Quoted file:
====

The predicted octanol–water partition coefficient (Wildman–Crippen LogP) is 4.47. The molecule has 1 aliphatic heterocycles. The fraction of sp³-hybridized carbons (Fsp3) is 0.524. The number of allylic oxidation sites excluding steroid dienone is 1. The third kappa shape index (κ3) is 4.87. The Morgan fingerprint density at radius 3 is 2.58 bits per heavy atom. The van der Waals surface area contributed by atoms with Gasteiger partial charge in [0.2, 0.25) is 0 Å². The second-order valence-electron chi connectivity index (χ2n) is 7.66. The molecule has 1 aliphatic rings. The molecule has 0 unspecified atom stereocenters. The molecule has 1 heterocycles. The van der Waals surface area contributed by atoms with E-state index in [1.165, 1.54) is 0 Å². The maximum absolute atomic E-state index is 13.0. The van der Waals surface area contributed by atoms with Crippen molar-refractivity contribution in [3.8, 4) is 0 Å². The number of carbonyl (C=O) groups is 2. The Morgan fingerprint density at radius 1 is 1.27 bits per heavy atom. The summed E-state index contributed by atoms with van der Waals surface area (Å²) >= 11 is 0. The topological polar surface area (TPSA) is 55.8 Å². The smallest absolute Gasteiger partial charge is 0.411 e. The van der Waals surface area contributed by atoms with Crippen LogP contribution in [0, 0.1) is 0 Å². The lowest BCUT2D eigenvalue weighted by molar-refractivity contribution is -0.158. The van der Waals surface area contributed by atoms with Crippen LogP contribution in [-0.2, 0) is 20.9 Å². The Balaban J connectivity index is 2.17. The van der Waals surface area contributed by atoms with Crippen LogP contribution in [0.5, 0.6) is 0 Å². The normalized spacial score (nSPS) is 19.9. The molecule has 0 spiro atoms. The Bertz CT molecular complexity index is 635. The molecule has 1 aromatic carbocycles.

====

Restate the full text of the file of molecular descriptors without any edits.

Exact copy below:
The predicted octanol–water partition coefficient (Wildman–Crippen LogP) is 4.47. The molecule has 1 aliphatic heterocycles. The fraction of sp³-hybridized carbons (Fsp3) is 0.524. The number of allylic oxidation sites excluding steroid dienone is 1. The third kappa shape index (κ3) is 4.87. The Morgan fingerprint density at radius 3 is 2.58 bits per heavy atom. The van der Waals surface area contributed by atoms with Gasteiger partial charge in [0.2, 0.25) is 0 Å². The second-order valence-electron chi connectivity index (χ2n) is 7.66. The molecule has 1 aliphatic rings. The molecule has 0 unspecified atom stereocenters. The molecule has 1 heterocycles. The van der Waals surface area contributed by atoms with E-state index in [1.165, 1.54) is 0 Å². The maximum absolute atomic E-state index is 13.0. The van der Waals surface area contributed by atoms with Crippen molar-refractivity contribution in [3.8, 4) is 0 Å². The number of carbonyl (C=O) groups is 2. The Morgan fingerprint density at radius 1 is 1.27 bits per heavy atom. The summed E-state index contributed by atoms with van der Waals surface area (Å²) >= 11 is 0. The topological polar surface area (TPSA) is 55.8 Å². The smallest absolute Gasteiger partial charge is 0.411 e. The van der Waals surface area contributed by atoms with Crippen LogP contribution in [0, 0.1) is 0 Å². The lowest BCUT2D eigenvalue weighted by molar-refractivity contribution is -0.158. The van der Waals surface area contributed by atoms with Crippen LogP contribution in [-0.2, 0) is 20.9 Å². The Balaban J connectivity index is 2.17. The van der Waals surface area contributed by atoms with Crippen LogP contribution in [0.5, 0.6) is 0 Å². The normalized spacial score (nSPS) is 19.9. The molecule has 0 spiro atoms. The Bertz CT molecular complexity index is 635. The molecule has 1 aromatic carbocycles.